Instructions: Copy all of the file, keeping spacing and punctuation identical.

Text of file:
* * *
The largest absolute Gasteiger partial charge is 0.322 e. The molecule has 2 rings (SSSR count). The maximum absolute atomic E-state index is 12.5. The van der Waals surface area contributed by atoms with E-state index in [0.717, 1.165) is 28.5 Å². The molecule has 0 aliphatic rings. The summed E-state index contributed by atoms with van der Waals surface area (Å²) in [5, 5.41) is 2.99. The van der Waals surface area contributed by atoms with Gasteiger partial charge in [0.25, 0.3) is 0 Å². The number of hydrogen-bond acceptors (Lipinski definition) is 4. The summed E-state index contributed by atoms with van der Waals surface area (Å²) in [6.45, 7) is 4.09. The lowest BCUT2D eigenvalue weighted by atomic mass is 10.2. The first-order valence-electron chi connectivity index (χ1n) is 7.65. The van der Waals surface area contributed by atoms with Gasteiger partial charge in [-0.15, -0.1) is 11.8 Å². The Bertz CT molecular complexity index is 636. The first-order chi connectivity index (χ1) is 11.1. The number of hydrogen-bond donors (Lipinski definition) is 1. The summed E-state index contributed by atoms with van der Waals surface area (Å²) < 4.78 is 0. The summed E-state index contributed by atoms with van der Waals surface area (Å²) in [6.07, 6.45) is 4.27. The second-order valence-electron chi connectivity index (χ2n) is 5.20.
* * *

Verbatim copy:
The largest absolute Gasteiger partial charge is 0.322 e. The molecule has 2 rings (SSSR count). The maximum absolute atomic E-state index is 12.5. The van der Waals surface area contributed by atoms with E-state index in [0.717, 1.165) is 28.5 Å². The molecule has 0 aliphatic rings. The summed E-state index contributed by atoms with van der Waals surface area (Å²) in [5, 5.41) is 2.99. The van der Waals surface area contributed by atoms with Gasteiger partial charge in [0.25, 0.3) is 0 Å². The number of hydrogen-bond acceptors (Lipinski definition) is 4. The summed E-state index contributed by atoms with van der Waals surface area (Å²) in [6.45, 7) is 4.09. The lowest BCUT2D eigenvalue weighted by atomic mass is 10.2. The first-order valence-electron chi connectivity index (χ1n) is 7.65. The van der Waals surface area contributed by atoms with Gasteiger partial charge in [-0.15, -0.1) is 11.8 Å². The Bertz CT molecular complexity index is 636. The first-order chi connectivity index (χ1) is 11.1. The number of hydrogen-bond donors (Lipinski definition) is 1. The summed E-state index contributed by atoms with van der Waals surface area (Å²) < 4.78 is 0. The summed E-state index contributed by atoms with van der Waals surface area (Å²) in [6.07, 6.45) is 4.27. The second-order valence-electron chi connectivity index (χ2n) is 5.20.